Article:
We know Fanny wrote letters to John as well; she saved all the letters he sent her, and his letters reference hers. But where are these letters now? Painter Joseph Severn (Samuel Barnett) cared for John during the last months of his life, and he told everyone that John’s dying wish was to have Fanny’s letters buried with him in his casket. So we must take Severn’s word for this historical outcome; we will never know for sure if John deliberately or inadvertently acted to silence her.
When I spoke with Jane Campion, she told me: “Things for me work best when they’re both literal and metaphoric – they’re part of the story, but they carry more meaning than their literal weight.” The literal destruction of Fanny’s letters isn’t a story Campion can tell in Bright Star, but I can tell this story, with all its implicit metaphoric content.
Campion herself luxuriates in the ardent letters John wrote to Fanny. The middle of the film is almost entirely devoted to quotes from actual letters John penned from the Isle of Wight. The first one is dated July 3, 1819.
My Dearest Lady…
Ask yourself my love whether you are not very cruel to have so entrammelled me, so destroyed my freedom… I almost wish we were butterflies and liv’d but three summer days—three such days with you I could fill with more delight than fifty common years could ever contain…
Be as kind as the distance will permit to your
Keats goes to the Isle of Wight; Keats goes to Winchester Cathedral; Keats is out and about in London. Meanwhile, Fanny wanders the heaths surrounding Wentworth Place, waiting feverishly for letters which she devours hungrily and then reads over and over and over again. And yet, here is John, in voiceover, complaining about his “entrammelled freedom.”
Perhaps there are some women who don’t know the agony of “passive” waiting, but I can easily picture my younger self in just such a state. Girls long for this romantic enthrall; grandmothers reminisce about it tenderly. For Fanny, it’s all new. Who can possibly understand her? But Campion shows two people living vicariously through every moment of exaltation and despair—her mother Mrs. Brawne (Kerry Fox) and her sister Toots (Edie Martin). Campion’s brilliant invocation of the butterflies in John’s letter is Bright Star’s most purely cinematic sequence.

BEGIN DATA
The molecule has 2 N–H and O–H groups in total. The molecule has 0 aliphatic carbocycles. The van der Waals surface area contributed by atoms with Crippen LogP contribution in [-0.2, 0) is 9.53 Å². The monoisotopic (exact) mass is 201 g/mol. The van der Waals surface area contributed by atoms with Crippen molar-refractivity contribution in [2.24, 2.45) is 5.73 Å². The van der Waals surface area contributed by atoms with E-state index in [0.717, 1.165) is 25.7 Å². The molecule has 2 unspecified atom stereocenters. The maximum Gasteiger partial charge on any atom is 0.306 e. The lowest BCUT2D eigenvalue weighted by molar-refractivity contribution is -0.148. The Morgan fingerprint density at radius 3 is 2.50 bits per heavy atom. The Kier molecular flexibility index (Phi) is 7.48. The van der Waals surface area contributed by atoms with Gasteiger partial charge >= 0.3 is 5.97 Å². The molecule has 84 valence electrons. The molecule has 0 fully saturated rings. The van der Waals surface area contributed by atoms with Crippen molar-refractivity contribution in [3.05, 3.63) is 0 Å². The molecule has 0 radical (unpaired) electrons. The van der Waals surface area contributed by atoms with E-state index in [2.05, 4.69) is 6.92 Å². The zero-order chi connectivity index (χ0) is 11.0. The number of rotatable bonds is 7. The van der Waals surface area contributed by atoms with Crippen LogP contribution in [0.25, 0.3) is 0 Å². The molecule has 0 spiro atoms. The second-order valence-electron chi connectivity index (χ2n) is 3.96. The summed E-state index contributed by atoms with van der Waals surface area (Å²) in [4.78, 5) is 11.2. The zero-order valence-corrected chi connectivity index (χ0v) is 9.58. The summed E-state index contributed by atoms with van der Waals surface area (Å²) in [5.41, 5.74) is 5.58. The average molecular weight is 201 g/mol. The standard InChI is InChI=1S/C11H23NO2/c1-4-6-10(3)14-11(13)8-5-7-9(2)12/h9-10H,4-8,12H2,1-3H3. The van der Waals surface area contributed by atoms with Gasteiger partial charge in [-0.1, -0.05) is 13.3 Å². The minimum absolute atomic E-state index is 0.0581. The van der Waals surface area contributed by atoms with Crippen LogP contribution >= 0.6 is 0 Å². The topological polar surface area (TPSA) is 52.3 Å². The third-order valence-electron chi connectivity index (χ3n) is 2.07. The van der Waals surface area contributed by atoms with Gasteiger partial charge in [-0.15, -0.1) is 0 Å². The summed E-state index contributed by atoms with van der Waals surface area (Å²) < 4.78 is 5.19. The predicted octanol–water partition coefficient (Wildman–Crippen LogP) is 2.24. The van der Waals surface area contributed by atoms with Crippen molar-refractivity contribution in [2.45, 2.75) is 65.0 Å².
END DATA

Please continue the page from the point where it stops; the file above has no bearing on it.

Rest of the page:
As Campion told me at the end of our conversation: “What I love about this story is that they were that innocent and pure, and feeling love for each other and getting close and being connected, and then melding their identities into the Keats/Fanny identity, which is where they lost themselves. All psychotherapeutic advice would be ‘keep your own identity, and then merge and separate and merge and separate.’ Well, they didn’t.”
No, they didn’t, and after I saw Bright Star the second time, all I could think was: “Better to have loved and lost than never to have loved at all!”
A Few Last Words
I never read my colleagues’ reviews until after I’ve seen a film for myself, but sometimes I read some of their reviews later, and I scratch my head: did they see the same film I saw???
In this specific case, many of my colleagues knew they were seeing a story about Fanny Brawne made by a prominent woman filmmaker. Nevertheless, you can tell from their reviews that they kept hoping for a John Keats BioPic anyway.
They’re all abuzz about the dynamics of the Fanny/Keats/Brown triangulation, but they have almost nothing to say about either Mrs. Brawne or Toots. I feel for my colleagues, really, I do, but here’s my message to them: You serve your readers best when you review the film you actually see.
© Jan Lisa Huttner (9/29/09)—Special forWomenArts
To read my chat with Jane Campion, visit: www.films42.com/chats/JaneCampion.asp
Photo Credit: Laurie Sparham. All Rights Reserved.